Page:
Iran’s bill enforces harsh hijab penalties and incorporates AI for monitoring.
Iranian authorities are gearing up to introduce a new bill on hijab-wearing, just weeks before the one-year commemoration of major protests triggered by the death of Mahsa Amini. This legislation, as reported by CNN, has garnered apprehension from experts who believe it could establish exceedingly stringent penalties.
The comprehensive 70-article proposal outlines a series of measures, including notably extended prison sentences for women declining to wear the veil, stricter penalties for celebrities and businesses flouting regulations, and the utilisation of artificial intelligence for detecting violations of the dress code.
Initiated by the judiciary, the bill underwent consideration by the government earlier this year before progressing to parliament and gaining approval from the Legal and Judicial Commission. A report from the state-aligned news agency Mehr indicates that the bill is scheduled for submission to the “Board of Governors” this Sunday, followed by its introduction for parliamentary deliberation. Iranian parliamentarians are projected to finalise and vote on the bill over the course of the next two months.
The hijab has historically been a contentious issue in Iran, experiencing a prohibition in 1936 before its reinstatement in 1983 after the Islamic Revolution. Iran’s prevailing Islamic penal code, Article 368, prescribes penalties ranging from 10 days to two months in prison or fines ranging from 50,000 to 500,000 Iranian rials.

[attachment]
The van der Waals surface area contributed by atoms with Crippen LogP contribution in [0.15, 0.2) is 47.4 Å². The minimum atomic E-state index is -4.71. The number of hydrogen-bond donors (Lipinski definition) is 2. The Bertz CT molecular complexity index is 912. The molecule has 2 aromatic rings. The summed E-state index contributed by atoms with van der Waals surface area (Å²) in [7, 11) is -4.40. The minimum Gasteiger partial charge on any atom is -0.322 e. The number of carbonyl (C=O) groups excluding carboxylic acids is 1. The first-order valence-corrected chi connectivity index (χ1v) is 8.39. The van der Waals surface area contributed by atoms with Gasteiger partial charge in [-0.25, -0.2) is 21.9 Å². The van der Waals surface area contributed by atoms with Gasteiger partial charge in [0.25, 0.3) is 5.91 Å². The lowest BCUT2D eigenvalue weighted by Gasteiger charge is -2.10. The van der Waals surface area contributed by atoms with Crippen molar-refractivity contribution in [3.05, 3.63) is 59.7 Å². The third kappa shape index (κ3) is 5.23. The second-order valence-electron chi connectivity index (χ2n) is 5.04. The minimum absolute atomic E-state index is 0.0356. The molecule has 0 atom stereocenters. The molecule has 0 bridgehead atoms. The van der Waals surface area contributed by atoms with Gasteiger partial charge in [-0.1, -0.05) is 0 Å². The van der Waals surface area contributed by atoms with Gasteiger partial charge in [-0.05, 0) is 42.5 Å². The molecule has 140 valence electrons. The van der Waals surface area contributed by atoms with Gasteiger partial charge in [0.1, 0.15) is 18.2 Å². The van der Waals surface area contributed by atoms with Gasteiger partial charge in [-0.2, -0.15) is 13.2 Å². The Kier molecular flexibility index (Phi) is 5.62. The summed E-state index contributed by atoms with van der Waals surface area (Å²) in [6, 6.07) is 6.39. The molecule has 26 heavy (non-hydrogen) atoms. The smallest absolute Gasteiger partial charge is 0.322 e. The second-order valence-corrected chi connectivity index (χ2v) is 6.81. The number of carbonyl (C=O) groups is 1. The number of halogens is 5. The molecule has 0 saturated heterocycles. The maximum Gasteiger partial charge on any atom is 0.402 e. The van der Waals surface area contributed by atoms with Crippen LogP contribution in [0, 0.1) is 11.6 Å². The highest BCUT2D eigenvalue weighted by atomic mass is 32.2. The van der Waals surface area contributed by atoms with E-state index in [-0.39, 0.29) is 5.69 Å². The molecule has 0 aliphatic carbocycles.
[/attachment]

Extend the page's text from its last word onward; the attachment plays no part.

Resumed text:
The proposed bill aims to elevate the failure to wear a hijab to a more severe offence, carrying a prison term of five to ten years and a higher fine of up to 360 million Iranian rials (USD 8,508). This fine is likely unaffordable for the average Iranian, many of whom live below the poverty line.
Furthermore, the legislation outlines provisions for Iranian law enforcement to enhance AI systems for the detection of dress code violations, incorporating fixed and mobile cameras in public spaces. Under the draught law, business owners who neglect to enforce the hijab requirement could incur more substantial fines, potentially equivalent to three months of their business profits, along with travel restrictions and bans from engaging in public or cyber activities for up to two years.